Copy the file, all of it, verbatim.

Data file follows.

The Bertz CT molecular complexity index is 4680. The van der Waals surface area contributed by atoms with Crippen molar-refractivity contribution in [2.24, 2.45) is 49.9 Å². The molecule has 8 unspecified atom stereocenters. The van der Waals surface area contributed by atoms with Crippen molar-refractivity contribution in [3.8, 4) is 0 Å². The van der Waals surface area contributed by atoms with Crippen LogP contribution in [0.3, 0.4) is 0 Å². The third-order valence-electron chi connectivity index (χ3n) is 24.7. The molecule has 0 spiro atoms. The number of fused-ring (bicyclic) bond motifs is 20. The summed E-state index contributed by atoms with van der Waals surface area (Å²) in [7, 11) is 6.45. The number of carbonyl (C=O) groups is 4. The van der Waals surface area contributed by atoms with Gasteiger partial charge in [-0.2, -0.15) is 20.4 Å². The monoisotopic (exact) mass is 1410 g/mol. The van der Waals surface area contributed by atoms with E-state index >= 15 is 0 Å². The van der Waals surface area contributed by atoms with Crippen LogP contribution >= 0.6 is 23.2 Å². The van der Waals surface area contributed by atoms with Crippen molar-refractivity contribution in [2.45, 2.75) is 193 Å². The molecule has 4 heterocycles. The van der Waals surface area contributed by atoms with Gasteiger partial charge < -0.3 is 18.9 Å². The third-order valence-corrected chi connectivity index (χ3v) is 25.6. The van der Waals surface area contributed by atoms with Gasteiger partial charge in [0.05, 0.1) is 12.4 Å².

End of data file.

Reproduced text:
The Bertz CT molecular complexity index is 4680. The van der Waals surface area contributed by atoms with Crippen molar-refractivity contribution in [2.24, 2.45) is 49.9 Å². The molecule has 8 unspecified atom stereocenters. The van der Waals surface area contributed by atoms with Crippen molar-refractivity contribution in [3.8, 4) is 0 Å². The van der Waals surface area contributed by atoms with Crippen LogP contribution in [0.3, 0.4) is 0 Å². The third-order valence-electron chi connectivity index (χ3n) is 24.7. The molecule has 0 spiro atoms. The number of fused-ring (bicyclic) bond motifs is 20. The summed E-state index contributed by atoms with van der Waals surface area (Å²) in [7, 11) is 6.45. The number of carbonyl (C=O) groups is 4. The van der Waals surface area contributed by atoms with Gasteiger partial charge in [-0.2, -0.15) is 20.4 Å². The monoisotopic (exact) mass is 1410 g/mol. The van der Waals surface area contributed by atoms with E-state index >= 15 is 0 Å². The van der Waals surface area contributed by atoms with Crippen LogP contribution >= 0.6 is 23.2 Å². The van der Waals surface area contributed by atoms with Crippen molar-refractivity contribution in [2.45, 2.75) is 193 Å². The molecule has 4 heterocycles. The van der Waals surface area contributed by atoms with Gasteiger partial charge < -0.3 is 18.9 Å². The third-order valence-corrected chi connectivity index (χ3v) is 25.6. The van der Waals surface area contributed by atoms with Gasteiger partial charge in [0.05, 0.1) is 12.4 Å².